A plateau region north-east of the Himalayas, Tibet was incorporated by China in 1950 and currently an autonomous region within China. The conflict between many Tibetans and Chinese government has been nonstop as many demand religious freedom and more human rights. In March, 2008, a series of protests turned into riots in different regions across Tibet. Rioters attacked Han ethnic inhabitants and burned their businesses, resulting dozens of death.
Tibet win in Britain stiffens Beijing's resolve with EU over Dalai Lama
Freeze after Cameron met Dalai Lama shows China is willing to wield its growing clout
Danny Lee and Olivia Rosenman
Emboldened by its successful efforts to get Britain to toe the line on Tibet, China is expected to increasingly use its economic heft to pressure European countries on its core national interests, analysts say.
The 14-month diplomatic deep freeze imposed on London after Prime Minister David Cameron met the Dalai Lama last year stands as a warning that Beijing is prepared to wield its growing clout.
Relations only began to warm in May, after Cameron reiterated in Parliament that Britain did not support Tibetan independence. Shortly thereafter, Foreign Minister William Hague and his counterpart, Wang Yi, shared a phone call described as a truce.
Lest there be any doubt about the reason for the détente, the ambassador to Britain, Liu Xiaoming , wrote an op-ed in the Daily Telegraph late last month expressing satisfaction that Britain understood "Chinese sensitivities and concerns about Tibet".
"I hope we are getting over the difficult times," Liu said.
The director of the modern Tibetan studies programme at Columbia University, Robert Barnett, said Cameron's move amounted to caving in to pressure and would encourage China to lean on other countries in the future.
"The whole episode is very striking and suggests a fundamental difficulty in western European diplomacy in working with China on diplomatic issues," Barnett said. "This will be troubling for other [European Union] members. It opens up the gate to more pressure."
France and Germany have experienced a similar response from China after meeting the Dalai Lama in 2009 and 2007, respectively. Both countries later issued statements reaffirming their opposition to Tibetan independence.
The economic benefits to Britain's relationship with China are clear. Britain's monthly exports to China reached £1 billion (HK$11.5 billion) in June, a new record, while Beijing injected HK$92.3 billion into British investment projects.
Late last month, the Bank of England and the People's Bank of China reached a three-year deal to swap sterling and yuan when needed. It was China's first such pact with a Group of Seven economy and was considered key to boosting London's position as an offshore hub to trade yuan.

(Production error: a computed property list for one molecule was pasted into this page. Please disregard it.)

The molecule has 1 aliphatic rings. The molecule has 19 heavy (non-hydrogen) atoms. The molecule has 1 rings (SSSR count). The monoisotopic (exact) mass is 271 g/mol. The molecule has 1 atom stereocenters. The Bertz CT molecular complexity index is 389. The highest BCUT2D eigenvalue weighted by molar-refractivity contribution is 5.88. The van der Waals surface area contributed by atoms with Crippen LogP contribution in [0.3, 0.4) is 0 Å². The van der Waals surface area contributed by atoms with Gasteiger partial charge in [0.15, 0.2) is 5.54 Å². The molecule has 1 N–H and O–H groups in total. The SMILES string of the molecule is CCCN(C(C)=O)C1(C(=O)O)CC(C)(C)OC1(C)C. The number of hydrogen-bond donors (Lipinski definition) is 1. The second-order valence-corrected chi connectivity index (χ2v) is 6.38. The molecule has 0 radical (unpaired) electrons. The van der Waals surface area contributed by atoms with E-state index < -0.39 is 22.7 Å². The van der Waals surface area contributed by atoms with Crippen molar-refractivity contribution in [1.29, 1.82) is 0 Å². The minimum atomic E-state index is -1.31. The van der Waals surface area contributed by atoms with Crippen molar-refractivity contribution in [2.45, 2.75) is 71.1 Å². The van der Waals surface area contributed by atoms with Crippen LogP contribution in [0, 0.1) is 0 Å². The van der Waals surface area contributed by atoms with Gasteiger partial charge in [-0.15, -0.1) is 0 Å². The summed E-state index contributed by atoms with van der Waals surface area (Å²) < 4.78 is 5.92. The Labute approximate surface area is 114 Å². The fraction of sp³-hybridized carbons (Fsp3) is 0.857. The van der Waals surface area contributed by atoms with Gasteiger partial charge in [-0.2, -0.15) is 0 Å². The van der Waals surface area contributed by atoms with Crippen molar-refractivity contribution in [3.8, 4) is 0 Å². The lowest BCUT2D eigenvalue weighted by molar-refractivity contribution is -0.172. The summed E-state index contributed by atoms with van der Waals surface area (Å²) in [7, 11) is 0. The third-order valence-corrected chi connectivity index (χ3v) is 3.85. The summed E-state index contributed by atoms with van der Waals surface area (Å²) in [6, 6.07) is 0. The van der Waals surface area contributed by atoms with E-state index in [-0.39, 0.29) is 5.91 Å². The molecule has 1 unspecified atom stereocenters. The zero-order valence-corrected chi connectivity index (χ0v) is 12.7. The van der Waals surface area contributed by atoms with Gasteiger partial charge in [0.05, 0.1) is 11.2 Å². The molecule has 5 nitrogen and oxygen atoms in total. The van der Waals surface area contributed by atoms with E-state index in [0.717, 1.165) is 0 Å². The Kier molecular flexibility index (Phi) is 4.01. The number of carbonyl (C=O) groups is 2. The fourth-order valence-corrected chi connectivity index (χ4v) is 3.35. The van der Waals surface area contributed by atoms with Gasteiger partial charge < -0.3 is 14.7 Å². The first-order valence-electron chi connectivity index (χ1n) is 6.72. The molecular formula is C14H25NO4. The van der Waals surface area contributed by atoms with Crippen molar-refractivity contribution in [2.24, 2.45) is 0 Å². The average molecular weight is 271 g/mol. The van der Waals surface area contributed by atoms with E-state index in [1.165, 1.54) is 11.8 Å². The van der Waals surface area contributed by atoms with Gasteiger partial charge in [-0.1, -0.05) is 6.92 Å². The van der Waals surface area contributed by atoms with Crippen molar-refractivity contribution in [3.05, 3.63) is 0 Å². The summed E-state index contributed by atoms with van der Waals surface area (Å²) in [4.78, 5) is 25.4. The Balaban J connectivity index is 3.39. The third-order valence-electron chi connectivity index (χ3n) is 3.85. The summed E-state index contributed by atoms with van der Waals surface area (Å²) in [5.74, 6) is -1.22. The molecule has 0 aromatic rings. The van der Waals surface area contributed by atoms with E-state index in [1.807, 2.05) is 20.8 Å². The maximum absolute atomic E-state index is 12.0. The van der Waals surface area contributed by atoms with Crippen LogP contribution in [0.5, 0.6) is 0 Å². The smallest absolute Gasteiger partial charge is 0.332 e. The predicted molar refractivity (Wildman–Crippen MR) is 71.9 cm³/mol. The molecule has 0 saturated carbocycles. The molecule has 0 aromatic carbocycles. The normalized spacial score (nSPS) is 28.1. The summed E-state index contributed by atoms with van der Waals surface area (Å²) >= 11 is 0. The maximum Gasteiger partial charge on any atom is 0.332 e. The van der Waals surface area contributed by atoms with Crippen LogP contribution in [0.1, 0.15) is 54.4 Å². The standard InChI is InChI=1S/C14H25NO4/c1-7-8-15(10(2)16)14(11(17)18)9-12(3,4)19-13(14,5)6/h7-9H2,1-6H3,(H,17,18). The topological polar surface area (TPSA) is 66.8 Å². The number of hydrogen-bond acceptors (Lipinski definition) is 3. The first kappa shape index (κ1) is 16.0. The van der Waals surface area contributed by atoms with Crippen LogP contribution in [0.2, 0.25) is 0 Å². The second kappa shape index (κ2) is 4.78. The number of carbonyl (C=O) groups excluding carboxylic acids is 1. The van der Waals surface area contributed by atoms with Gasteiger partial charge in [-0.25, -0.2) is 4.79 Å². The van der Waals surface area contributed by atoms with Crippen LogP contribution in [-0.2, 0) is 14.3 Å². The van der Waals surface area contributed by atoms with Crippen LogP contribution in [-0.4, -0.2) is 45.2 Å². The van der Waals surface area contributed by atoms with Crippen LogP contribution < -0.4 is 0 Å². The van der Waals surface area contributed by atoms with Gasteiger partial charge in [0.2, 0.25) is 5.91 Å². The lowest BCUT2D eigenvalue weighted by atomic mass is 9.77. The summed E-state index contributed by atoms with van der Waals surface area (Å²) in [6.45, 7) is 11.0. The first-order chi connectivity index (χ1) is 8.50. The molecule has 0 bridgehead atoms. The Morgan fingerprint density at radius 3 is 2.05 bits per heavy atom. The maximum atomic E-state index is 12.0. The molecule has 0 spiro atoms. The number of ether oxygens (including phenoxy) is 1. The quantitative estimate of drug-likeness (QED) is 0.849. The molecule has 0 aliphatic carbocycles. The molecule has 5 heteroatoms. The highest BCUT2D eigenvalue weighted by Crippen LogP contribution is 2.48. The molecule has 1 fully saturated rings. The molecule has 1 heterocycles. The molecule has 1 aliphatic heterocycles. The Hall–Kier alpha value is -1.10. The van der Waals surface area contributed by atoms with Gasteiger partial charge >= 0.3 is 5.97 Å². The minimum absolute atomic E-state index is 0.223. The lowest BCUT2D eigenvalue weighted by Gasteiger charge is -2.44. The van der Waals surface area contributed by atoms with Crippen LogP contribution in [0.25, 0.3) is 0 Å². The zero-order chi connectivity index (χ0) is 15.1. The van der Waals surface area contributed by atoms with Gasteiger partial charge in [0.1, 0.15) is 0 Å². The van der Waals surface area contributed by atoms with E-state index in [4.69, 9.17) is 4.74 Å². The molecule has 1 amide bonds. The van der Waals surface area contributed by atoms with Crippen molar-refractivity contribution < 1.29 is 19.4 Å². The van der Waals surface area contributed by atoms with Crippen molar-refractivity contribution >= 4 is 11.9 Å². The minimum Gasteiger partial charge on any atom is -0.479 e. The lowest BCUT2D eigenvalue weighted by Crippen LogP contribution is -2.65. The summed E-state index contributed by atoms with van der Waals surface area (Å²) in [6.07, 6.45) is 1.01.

Cameron is expected to push for greater economic ties during a visit to Beijing, a possible meeting that has only been under discussion since relations between the two countries improved.
A visit planned for April was reportedly cancelled because London was told it would not be granted meetings with senior figures. The message was driven home by the warm welcome Beijing gave to French President Francois Hollande that same month.
Experts are divided over what the diplomatic reset of relations means for China and Britain.
"The telephone call and other recent communications are significant signals that the relationship has improved," said Professor Ding Chun , director of the centre for European studies at Fudan University.
A research fellow in the European division of the China Institute of International Studies, Liu Jiansheng , was more cautious. "It's the start of a new beginning; it will take at least until the end of the year for things to get back on track," he said.
The director of the University of Nottingham's China Policy Institute, Dr Steven Tsang, said that when China threw its weight around, it could grind down smaller economic powers such as European nations.
But Tsang said economic priorities override political issues for the world's second-largest economy and that little permanent damage had been done to the Sino-British relationship.
Despite the diplomatic spat, Britain has been one of the European Union's big winners in China. British exports to China grew by 13.4 per cent last year, more than any other EU country.
The director of the China studies centre at the University of Sydney, Professor Kerry Brown, said the political freeze had not affected the bottom line at all. "The financial impact has been limited to non-existent," he said.
Ding Chun said both sides stood to gain from restored political relations. "Britain has a lot of experience to share with China in modernising its economy, agriculture, financial system and environmental sustainability," Ding said. "The Chinese market and Chinese demand could be very beneficial for the UK's economic recovery. Both sides can now have a win-win game."
Some had chosen not to bow to pressure from Beijing, such as Norway, Barnett said. The Scandinavian country ran afoul of Beijing when the Nobel Peace Prize was awarded to jailed dissident Liu Xiaobo in 2010. Relations between the two have slowly improved, even though Norway has not formally apologised. China still excludes Norway from a new 72-hour visa-free programme which includes all other EU states except Croatia.
"Norway realised China needed them as much as they needed China," Barnett said.